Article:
Neuleiningen Grapes

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(around 90″ x 90″)

So many times we were stationed near this castle; you can see it at the top of the hill in the right upper corner. It is called Neuleiningen Castle, and has a wonderful restaurant called the Burgschaenke. Just writing about it, I can still smell the smoke from the huge fireplace that you smell lingering as you walk in, even if there isn’t a fire burning. In all the years we’ve been going there, the menu hasn’t changed that much. It is rustic elegance. You can go there, have great wines, have a great meal, have a great dessert, you can spend hours there and at the end, you hate to leave, it is such a wonderful, fun, atmospheric restaurant.

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This is one of my earliest quilts. I had an idea about making a lot of different colored grapes with snowball-like blocks; I used corners I had cut off half-square triangles I was making for something else and just cobbled together rural looking fabrics to make the grapevine fields and plowed fields on the long slope leading up to the castle.

This area has some of the finest white wines, icy and dry, I have ever tasted. They live in my memory.

I finally finished the quilt, years and years after it was conceived. What held me up? I never could figure out what to do with the big borders I had put on it; I kept trying to do grape bunches but the chalk would wear off, it just never worked. Finally, I just figured “finished is better than great” (and it had been like 12 years since I started it) so I did straight rows, thinking it is a lot like furrows, so in touch with the feeling of the quilt. Whatever – it works. The quilt is finished. My husband loves it, and we really need a trip back to Neuleiningen and the Burgschaenke :-)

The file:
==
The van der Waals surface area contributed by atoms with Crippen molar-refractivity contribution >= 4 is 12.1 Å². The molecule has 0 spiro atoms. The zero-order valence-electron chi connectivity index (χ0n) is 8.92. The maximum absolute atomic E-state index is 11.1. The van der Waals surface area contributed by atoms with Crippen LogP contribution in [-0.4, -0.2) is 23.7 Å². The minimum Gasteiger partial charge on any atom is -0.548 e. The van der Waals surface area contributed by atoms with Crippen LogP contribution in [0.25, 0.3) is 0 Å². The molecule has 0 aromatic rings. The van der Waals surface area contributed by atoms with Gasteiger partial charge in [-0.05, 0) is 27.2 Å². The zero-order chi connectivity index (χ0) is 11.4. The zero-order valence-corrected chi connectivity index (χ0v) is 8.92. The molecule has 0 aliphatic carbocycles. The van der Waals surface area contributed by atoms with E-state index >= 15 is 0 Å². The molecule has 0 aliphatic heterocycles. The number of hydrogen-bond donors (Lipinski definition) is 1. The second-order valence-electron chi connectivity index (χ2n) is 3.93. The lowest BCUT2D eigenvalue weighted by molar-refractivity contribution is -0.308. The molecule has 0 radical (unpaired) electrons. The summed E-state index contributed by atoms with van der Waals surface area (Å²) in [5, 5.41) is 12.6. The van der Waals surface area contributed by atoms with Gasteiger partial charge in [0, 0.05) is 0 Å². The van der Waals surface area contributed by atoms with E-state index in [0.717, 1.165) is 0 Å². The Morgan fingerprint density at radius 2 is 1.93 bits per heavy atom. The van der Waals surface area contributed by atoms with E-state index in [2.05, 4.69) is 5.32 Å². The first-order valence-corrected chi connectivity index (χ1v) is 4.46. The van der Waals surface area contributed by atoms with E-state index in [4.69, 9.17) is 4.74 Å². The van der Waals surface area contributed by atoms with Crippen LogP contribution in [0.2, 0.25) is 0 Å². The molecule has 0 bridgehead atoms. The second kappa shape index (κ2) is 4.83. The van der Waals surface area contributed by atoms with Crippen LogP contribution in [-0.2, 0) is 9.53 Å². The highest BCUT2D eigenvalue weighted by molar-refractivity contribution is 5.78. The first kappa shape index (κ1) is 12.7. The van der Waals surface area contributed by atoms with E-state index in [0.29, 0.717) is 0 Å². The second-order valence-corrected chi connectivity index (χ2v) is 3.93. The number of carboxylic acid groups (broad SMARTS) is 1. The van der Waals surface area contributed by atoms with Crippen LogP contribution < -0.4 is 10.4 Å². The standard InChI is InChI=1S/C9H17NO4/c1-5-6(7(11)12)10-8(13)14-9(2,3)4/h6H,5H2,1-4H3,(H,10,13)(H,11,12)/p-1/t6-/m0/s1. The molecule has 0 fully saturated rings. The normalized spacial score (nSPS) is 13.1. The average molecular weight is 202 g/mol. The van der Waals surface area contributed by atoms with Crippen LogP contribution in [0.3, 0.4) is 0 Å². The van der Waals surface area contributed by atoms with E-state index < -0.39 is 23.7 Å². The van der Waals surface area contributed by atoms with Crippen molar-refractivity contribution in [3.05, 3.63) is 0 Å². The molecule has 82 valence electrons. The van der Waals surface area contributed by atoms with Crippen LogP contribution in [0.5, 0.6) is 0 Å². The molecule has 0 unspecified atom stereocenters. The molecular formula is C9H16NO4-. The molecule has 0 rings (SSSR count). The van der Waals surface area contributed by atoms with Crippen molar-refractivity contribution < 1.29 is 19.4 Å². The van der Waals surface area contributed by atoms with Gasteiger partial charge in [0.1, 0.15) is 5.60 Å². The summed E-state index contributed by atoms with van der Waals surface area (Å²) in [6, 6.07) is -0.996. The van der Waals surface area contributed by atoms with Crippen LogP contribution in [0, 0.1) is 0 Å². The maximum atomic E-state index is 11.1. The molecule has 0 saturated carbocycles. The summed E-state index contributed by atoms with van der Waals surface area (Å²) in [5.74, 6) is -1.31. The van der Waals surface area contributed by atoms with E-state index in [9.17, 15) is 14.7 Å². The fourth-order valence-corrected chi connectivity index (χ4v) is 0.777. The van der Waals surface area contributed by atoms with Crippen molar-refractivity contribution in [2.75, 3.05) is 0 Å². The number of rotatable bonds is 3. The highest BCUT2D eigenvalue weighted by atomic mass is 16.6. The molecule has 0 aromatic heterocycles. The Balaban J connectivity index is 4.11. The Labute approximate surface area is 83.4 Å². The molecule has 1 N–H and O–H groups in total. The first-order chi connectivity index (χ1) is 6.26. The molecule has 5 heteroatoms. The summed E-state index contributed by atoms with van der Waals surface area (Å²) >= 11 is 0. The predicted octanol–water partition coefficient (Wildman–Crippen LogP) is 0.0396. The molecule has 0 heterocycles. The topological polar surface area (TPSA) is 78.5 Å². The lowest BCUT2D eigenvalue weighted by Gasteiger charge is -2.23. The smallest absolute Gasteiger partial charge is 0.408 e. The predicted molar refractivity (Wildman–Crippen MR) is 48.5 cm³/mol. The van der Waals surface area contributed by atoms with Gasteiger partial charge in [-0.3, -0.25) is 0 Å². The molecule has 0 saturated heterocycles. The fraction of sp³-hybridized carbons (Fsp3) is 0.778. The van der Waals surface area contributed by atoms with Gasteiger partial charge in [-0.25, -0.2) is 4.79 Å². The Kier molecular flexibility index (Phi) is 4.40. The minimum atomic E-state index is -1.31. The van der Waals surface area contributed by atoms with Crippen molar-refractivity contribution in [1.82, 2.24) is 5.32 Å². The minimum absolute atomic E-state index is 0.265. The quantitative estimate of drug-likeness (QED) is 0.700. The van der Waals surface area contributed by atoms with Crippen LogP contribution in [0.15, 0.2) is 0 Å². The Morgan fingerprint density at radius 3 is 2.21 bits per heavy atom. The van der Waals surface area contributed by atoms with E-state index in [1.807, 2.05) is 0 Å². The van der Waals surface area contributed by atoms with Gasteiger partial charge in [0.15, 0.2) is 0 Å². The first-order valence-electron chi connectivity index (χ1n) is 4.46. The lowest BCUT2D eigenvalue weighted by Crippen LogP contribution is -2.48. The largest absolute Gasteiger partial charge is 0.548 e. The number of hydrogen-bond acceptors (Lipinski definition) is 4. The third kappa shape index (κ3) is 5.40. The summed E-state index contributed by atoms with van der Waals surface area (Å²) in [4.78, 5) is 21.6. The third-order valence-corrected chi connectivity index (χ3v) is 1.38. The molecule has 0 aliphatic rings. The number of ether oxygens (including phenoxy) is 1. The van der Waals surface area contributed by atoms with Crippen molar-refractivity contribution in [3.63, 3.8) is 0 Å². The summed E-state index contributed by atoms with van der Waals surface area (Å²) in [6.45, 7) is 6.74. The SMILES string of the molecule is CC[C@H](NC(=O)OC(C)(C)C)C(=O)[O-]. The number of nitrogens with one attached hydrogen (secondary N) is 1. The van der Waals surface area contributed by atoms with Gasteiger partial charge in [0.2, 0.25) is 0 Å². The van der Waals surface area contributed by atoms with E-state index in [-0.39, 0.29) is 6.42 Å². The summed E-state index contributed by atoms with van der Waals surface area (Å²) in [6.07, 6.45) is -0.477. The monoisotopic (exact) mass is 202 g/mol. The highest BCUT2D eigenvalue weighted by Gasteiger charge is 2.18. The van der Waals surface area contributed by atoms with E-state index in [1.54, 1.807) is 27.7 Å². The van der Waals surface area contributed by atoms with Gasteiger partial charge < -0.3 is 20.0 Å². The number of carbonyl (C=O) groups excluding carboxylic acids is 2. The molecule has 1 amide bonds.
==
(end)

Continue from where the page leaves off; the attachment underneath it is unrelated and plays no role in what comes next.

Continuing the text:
45 Minute Quilt and Machine Quilting Inspiration

It’s not that I haven’t been quilting, but November and December I spent my quilting time babysitting my sweet adorable endlessly fascinating grand-daughter, and now I am scrambling to catch up.

I’ve got two quilts promised next week for young men aging out of the foster care system, and I am down to the wire on the last one. I saw a video on making a quilt in 45 minutes. No, it is not possible, but I was intrigued by the technique. You take – in her case, I believe 33 width-of-fabric strips, connect them with diagonal joins (the kind you make for binding), then you start sewing by taking the end and stitching it to the beginning, lengthwise.

Strips

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That first seam is a doozy. You cut the fold when you reach the end. The second seam, when you take the end and start stitching it to the beginning, lengthwise, is only half as long :-). The third seam is only half the length of the second. In total, you sew like five long seams, because at the end of every seam, you cut the fold. You get 16 + 16 and you have a 32″ quilt wide, and maybe 47 inches long. I can’t tell you exactly, because of course, I didn’t do it the way she said. I threw in lots of scrap 2.5 inches here and there for visual interest, and then did a second one using 66 strips (around 1600 linear inches in the first strip).